“Unless something dramatic happens, scholars who want to publish services wrapped around their, or other people’s, data will take the path of least resistance and use Amazon’s services. Miss a credit card payment, your data and service are history. Worse, do we really want to end up with Amazon owning the world’s science and culture?”…

    …What Universities get for the extra cost is the permanence they need. The permanence comes from the fact that the University already has its hands on the data and the services in which it is wrapped, instantiated in highly robust and preservable hardware. Thus, no ingest costs and very low preservation costs. With the model of Amazon and a separate archiving service, as well as paying Amazon, Universities have to pay the archiving service, and pay the ingest costs. When these extra costs are taken in to account, because the ingest costs dominate, it is likely that Amazon would be more expensive.

I highly recommend that folks read David’s keynote at least twice. there are a lot of pearls of wisdom in there. I think he makes a compelling case for a viable digital future for scholarly communication, one in which libraries and archives can play a vital role.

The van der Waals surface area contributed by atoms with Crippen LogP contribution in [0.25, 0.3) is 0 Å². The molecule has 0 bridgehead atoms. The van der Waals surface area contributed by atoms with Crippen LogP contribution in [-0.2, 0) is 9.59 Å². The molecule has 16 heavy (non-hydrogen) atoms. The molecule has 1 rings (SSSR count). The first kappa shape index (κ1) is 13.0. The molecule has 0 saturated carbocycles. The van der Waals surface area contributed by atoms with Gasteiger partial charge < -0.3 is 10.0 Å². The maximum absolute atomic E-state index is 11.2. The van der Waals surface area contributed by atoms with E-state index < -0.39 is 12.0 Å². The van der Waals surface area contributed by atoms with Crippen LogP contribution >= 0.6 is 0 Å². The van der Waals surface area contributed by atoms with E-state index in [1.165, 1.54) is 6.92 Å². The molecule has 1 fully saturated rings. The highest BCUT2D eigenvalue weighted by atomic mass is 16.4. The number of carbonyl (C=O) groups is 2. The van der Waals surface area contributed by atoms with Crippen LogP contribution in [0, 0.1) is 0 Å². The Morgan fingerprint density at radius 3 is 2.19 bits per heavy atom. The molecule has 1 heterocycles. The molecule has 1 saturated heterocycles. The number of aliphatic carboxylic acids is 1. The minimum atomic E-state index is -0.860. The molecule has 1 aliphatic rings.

This is BIG: GPO + LOCKSS (update)

Last week, James made a modest announcement of the biggest development in digital deposit in decades.

This means that GPO is assisting the LOCKSS-USDOCS project in preserving content harvested from fdsys.gov. That means we are developing a geographically distributed network of digital archives. There are already 18 libraries participating, including 4 regionals. As James pointed out, this “replicates key aspects of the FDLP in the digital environment and furthers the concept of ‘digital deposit,’ an essential component of the digital FDLP.”

One indicator of the importance of this project in the world of digital preservation is that the Association of Computing Machinery’s technology newsletter, ACM TechNews, lists the project today.

Although LOCKSS-USDOCS is still essentially a backup of FDSYS (the content only gets made accessible if the live content goes away), this is still an enormous step in the right direction for digital preservation, both technically and politically. It was fairly recently that GPO seemed to want nothing to do with LOCKSS (See: GPO LOCKSS report: Why LOCKSS vs. FDsys? and GPO, LOCKSS, IP Authentication, and the future of FDLP — more clarification needed.) Now, GPO is actively collaborating with depository libraries by putting LOCKSS permission statements throughout the FDsys.gov site in order for LOCKSS-USDOCS to harvest GPO content. This is a huge change in GPO’s attitude from 3 years ago!

Now that we are beginning to have a distributed digital backup of FDsys, we can begin to look forward to the next steps of digital deposit in which documents and data will be deposited into live digital library collections for active retrieval and use.

Congratulations go to James, Stanford, LOCKSS, and GPO!!